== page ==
A political showdown is looming in Bahrain this year. Intensifying domestic and regional pressures—including frustration over Bahrain's disappointing experiment in political reform, escalating social problems, and aggravated sectarian tensions—grip the country. The moment of truth will come in October 2006, when elections to the national parliament are scheduled to be held.
Four years ago, frustrated by the promulgation of what they correctly viewed as a flawed constitution, the country's four main political societies joined in rejecting the unilateral changes handed down to them by a ruling family more interested in protecting its power than sharing it. Technically political parties remain illegal, but political societies such as Al Wefaq (“Concord,” Bahrain's largest and predominantly Shiite political society) have decided to end their boycott and field candidates for the October elections. Despite this change in tactics, the opposition societies remain committed to pursuing their long-established goal of rewriting the constitution to bring it into line with their vision of Bahrain as a constitutional monarchy. In addition, largely as a result of the galvanizing influence of the Bahrain Center for Human Rights in drawing attention to the charged issues of unemployment and predominant poverty in the Shiite community, Al Wefaq has branched out to turn some of its attention to addressing these crises.
The prospect of political competition has raised uncomfortable questions as well as the possibility of an escalation of tensions. Even though opposition political societies enjoy considerable support in Bahrain, they are unlikely to capture even half of the parliament's 40 elected seats. The government guaranteed that the Shiites would remain underrepresented when it gerrymandered openly discriminatory electoral districts in 2002, a system that remains unchanged today. At best, Al Wefaq and the rest of the opposition, who will not compete against each other in individual parliamentary races, hope to capture between 15 and 18 seats.
Opposition leaders also face the possibility of having to quit parliament if the government refuses to address their key grievances, as well as the fact that rapidly emerging alternatives could drain away their support if they misstep. A number of members split from Al Wefaq and formed the Haqq (“Justice”) society in late 2005, mostly as a result of their conviction that by deciding to participate in the system Al Wefaq was lending credibility to an illegitimate government. Haqq gained public attention recently when it circulated a petition calling for the United Nations to intervene in Bahrain and compel the writing of a new constitution. Should the opposition fail in parliament, Haqq might well benefit, as could more populist and confrontational organizations that orbit around the outlawed but omnipresent Bahraini Center for Human Rights, groups that have already demonstrated their willingness to provoke and endure the violent tactics employed by the state.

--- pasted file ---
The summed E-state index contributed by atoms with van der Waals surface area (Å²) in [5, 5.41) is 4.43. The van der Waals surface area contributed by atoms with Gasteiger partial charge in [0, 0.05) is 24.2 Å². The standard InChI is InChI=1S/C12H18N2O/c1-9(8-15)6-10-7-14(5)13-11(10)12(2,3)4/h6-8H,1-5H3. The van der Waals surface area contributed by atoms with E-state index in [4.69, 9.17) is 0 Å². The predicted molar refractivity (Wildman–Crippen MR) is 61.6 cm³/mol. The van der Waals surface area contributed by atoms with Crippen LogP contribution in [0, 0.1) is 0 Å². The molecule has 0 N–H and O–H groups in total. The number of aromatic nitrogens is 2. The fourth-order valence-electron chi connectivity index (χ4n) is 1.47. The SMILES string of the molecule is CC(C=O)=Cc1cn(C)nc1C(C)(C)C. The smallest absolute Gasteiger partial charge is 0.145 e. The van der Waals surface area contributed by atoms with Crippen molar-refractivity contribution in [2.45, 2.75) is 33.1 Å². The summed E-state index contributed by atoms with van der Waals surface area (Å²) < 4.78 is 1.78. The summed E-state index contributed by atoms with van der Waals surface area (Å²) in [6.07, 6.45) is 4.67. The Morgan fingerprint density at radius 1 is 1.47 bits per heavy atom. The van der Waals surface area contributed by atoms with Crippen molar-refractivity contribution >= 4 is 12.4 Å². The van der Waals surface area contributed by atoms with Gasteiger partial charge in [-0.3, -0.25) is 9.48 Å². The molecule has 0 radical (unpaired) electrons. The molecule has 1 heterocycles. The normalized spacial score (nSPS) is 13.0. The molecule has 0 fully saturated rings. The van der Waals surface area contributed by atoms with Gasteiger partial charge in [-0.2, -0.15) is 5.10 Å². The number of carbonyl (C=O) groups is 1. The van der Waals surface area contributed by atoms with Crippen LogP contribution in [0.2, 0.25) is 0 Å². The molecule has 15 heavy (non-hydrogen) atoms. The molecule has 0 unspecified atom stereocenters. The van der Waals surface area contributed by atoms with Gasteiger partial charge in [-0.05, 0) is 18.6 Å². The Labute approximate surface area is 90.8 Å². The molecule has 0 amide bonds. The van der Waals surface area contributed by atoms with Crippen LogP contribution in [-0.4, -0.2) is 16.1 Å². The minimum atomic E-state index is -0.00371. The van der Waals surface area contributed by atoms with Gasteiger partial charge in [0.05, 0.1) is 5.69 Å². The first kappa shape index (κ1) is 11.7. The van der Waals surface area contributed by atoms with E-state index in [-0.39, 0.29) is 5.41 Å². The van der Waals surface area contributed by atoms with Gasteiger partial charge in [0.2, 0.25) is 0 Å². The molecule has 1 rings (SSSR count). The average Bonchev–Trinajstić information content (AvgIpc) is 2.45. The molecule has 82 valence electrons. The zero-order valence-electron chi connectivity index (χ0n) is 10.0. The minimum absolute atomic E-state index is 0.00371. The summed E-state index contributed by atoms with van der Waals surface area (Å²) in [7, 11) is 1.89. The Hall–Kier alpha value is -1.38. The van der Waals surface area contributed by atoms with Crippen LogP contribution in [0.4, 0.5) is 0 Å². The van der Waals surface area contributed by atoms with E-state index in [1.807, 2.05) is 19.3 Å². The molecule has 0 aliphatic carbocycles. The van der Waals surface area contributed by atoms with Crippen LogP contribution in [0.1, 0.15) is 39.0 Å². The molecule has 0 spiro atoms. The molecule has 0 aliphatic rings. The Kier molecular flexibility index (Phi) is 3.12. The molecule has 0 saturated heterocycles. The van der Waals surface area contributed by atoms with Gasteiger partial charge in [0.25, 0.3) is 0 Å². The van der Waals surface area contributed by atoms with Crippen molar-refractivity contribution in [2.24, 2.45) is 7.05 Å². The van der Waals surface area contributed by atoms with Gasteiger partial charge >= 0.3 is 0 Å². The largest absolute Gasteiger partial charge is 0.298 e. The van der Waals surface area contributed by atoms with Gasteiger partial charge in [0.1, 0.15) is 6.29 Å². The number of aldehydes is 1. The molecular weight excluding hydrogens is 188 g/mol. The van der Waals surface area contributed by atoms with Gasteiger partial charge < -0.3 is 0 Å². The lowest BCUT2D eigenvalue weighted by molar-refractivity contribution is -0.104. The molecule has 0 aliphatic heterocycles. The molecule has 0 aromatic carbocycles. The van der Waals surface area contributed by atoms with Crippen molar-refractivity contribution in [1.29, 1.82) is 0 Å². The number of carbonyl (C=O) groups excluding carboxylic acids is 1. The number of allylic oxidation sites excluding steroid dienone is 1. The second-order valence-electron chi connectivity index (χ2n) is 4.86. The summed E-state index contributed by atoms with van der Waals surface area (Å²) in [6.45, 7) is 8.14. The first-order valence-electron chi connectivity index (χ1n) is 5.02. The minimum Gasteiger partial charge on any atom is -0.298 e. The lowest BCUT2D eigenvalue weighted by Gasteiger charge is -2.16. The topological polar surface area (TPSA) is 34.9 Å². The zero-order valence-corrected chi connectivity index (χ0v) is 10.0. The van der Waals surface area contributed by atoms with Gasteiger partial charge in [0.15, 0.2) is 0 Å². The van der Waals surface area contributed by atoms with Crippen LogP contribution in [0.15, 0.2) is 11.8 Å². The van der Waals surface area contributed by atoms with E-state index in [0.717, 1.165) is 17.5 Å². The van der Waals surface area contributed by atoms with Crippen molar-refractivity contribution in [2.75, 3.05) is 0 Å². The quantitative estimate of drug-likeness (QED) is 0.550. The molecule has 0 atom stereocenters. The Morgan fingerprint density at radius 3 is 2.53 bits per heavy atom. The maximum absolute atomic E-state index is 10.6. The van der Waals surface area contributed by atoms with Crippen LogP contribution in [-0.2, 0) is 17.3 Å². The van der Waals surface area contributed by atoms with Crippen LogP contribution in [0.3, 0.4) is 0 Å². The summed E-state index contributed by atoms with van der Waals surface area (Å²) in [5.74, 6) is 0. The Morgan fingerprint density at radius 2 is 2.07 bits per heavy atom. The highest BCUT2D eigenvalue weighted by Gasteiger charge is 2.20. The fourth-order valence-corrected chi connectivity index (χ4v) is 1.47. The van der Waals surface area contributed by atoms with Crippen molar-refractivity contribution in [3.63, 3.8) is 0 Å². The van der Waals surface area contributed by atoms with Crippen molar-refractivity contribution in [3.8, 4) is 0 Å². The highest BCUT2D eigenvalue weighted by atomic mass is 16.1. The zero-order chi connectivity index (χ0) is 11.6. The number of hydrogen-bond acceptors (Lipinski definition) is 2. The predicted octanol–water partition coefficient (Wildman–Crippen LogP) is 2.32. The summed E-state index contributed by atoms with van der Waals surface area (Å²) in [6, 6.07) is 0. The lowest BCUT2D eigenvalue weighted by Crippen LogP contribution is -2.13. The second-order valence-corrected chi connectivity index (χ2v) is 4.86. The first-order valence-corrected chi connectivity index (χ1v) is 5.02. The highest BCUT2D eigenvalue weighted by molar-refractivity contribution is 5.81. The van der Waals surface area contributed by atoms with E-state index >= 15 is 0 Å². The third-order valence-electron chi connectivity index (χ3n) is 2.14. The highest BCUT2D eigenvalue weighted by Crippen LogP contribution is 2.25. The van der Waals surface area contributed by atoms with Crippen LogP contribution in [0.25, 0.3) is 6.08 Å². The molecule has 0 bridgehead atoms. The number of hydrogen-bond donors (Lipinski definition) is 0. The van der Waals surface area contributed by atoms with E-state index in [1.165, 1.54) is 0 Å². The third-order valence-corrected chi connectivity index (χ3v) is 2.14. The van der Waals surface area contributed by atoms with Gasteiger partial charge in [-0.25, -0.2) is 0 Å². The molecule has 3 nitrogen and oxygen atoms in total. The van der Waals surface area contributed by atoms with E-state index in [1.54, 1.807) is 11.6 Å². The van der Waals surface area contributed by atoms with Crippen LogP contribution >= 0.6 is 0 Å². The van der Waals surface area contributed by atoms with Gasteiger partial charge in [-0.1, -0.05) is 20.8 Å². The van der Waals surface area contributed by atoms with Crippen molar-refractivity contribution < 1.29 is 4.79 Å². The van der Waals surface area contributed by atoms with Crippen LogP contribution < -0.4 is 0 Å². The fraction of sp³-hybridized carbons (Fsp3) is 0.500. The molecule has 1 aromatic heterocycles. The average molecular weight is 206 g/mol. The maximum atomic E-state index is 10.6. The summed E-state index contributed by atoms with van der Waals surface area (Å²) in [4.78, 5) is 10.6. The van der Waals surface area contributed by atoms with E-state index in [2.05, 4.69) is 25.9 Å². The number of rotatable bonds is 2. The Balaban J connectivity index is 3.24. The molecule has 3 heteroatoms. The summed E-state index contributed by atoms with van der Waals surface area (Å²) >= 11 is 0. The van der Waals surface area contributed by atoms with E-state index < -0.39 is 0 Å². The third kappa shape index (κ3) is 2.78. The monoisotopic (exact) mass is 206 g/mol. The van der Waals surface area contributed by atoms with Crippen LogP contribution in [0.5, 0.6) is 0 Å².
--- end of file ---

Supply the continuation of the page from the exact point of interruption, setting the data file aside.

Cognizant of all these risks, opposition leaders nonetheless hope that their decision to participate will exert more pressure on the government than the boycott did. With regard to reform, state leaders have for over four years proven not only resistant to compromise and unwilling to negotiate a middle ground with its critics, but reluctant even to engage in dialogue. The October elections will prove an important litmus test. It is likely that the country's leaders will be tempted to declare victory with the end of the boycott, pointing to the opposition's participation as a sign of weakness and refusing to address seriously the long list of opposition critiques. Another possibility, one that has taken shape as a rumor, is that King Hamad will postpone the elections in order to delay a test of strength. Either of these two courses could lead to a radicalization of politics.
The elephant in the room is the problem of sectarianism. Shiites make up approximately 70 percent of the country's indigenous population, and many have grown restive in recent years as a result of government-led discrimination. The bombing of the Askariyya Shrine in Iraq in February 2005 led to the largest public protests in Bahrain's history, with as many as 100,000 Shiites taking to the streets the Friday following the attack. Demonstrators downplayed sectarian strife, but the event was clearly a show of Shiite force. Widespread sectarian violence is unlikely for now even with Iraq's slide toward civil war. But that could easily change. Bahrain's leaders have historically proven more adept at inflaming sectarian anxieties than soothing them and can even now be seen as periodically maneuvering Sunnis and Shiites against one another. If Bahrain's Sunni leadership reacts to rising Shiite power throughout the region by becoming more intransigent in dealing with sectarian problems and stalling reforms, this year's political showdown may prove to be a prelude to a more ominous one later on.
Toby Jones, most recently the Persian Gulf analyst with the International Crisis Group, will be a Mellon post-doctoral fellow in History at Swarthmore College from 2006-2008.